Diving into the Deep End of Holiday Security Risk

Marc Pletinckx, July 30, 2014

We are in the middle of the holiday season and while it may be the most enjoyable part of the year, it’s definitely not the safest part of the year. We all take our technology gear with us on holiday, as we told the kids there will be internet available. And us corporate types want to connect quickly to the corporate network in case an urgent problem may pop up. But hackers also go on holiday too, and they also bring their tools along, as they love their job as much as we do.  In fact, cyber-attacks on tablets and smartphones is exploding and it does not stop in July and August.

Eavesdropping on your hotel swimming pool Wi-Fi?

As we slip into “relax max” mode on holiday, we all tend to become less vigilant and that’s dangerous! So when you use your tablet, smartphone or laptop while on holiday, there is an important thing to keep in mind: public Wi-Fi networks are indeed very public. You may feel secure as you bring your own device, but in fact, you are not.

On a public network, you are sharing the network with strangers. As this recent post from Krebs details, there are powerful hacking tools readily available that can snoop on your communications. It is advised not to do anything on a public Wi-Fi network that you do not want an eavesdropper to know. Watch out with usernames and passwords, especially when you connect to your business applications and corporate resources. Your entire digital life can be exposed.

A good general rule is to assume that anything you do over public Wi-Fi is part of a public conversation. It also seems that some devices just broadcast your location history so those snooping strangers can find out where you have been.

Staying safe on the road

The top 8 rules to respect while travelling or surfing at the swimming pool are:

  • Make sure that you connect to the correct network. It is very common for hackers to spoof resort Wi-Fi connections with similar names as “Hilton Wifi”. Sometimes, it already starts in the plane: you do not have connectivity, but you can see “inflight WiFi”. It is peer-to-peer connectivity and many people fall for it and give up their login credentials.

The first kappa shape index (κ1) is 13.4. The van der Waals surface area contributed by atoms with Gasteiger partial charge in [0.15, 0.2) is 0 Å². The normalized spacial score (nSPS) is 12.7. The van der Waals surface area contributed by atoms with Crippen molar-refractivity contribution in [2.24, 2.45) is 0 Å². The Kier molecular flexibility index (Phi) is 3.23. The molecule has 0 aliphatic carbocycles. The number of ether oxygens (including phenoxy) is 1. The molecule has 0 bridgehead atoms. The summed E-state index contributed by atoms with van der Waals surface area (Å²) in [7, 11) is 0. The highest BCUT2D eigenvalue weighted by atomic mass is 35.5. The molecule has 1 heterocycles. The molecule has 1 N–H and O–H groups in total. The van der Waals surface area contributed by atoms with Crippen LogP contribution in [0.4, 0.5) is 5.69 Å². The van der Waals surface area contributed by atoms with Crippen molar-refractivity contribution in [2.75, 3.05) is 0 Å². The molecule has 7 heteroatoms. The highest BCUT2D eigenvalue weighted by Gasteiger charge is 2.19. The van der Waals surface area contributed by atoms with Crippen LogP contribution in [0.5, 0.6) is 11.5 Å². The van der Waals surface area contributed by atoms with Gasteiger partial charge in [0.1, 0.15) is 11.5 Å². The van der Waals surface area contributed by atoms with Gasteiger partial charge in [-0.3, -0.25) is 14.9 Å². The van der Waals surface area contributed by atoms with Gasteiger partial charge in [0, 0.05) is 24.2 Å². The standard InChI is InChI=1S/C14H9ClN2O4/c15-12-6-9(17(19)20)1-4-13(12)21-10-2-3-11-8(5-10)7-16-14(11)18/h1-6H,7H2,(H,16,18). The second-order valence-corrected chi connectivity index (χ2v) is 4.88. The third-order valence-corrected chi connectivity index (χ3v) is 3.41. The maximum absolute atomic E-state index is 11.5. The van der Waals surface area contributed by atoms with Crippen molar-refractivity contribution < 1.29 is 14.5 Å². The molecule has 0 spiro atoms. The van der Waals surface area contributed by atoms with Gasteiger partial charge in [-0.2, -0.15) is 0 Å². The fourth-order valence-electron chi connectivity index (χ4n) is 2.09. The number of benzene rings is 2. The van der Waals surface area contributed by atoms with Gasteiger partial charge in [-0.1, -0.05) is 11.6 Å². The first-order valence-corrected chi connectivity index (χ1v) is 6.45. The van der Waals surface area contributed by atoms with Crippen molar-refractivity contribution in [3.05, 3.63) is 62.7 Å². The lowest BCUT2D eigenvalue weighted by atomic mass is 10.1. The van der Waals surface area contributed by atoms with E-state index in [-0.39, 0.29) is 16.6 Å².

• Make sure your connection to a website is encrypted. Watch for ‘https’ instead of ‘http’ in the URL address and look for the little padlock in the address bar.
  • Use VPN connectivity when connecting to your business applications.
  • Never use FTP or other services that are not encrypted.
  • Use two-factor authentication on all applications that allow you to do so.
  • Don’t set your device to connect to public Wi-Fi spots automatically.
  • Don’t advertise your travel plans or trip updates on social media.
  • Make sure that you have installed tracking/remote wiping software in case your device is lost or stolen.

Also, before I travel, I always make sure that all of my devices are backed-up, that applications and operating systems are patched and that I’m running with the latest updates from my security solution providers on all of my devices. And maybe the best advice is still this - don’t connect to internet during holidays at all. Try a digital detox and instead have fun and send me some good old-fashioned postcards.

Ciao for now.

Marc was born in Brussels, the capital of Europe, but fell in love with a girl from Antwerp. So now they live in Zemst, a town in between. Marc graduated as a Master in Electronics Engineering but held several sales jobs ranging from Telecom, over IT to Security. He joined OneSpan in 1998 and now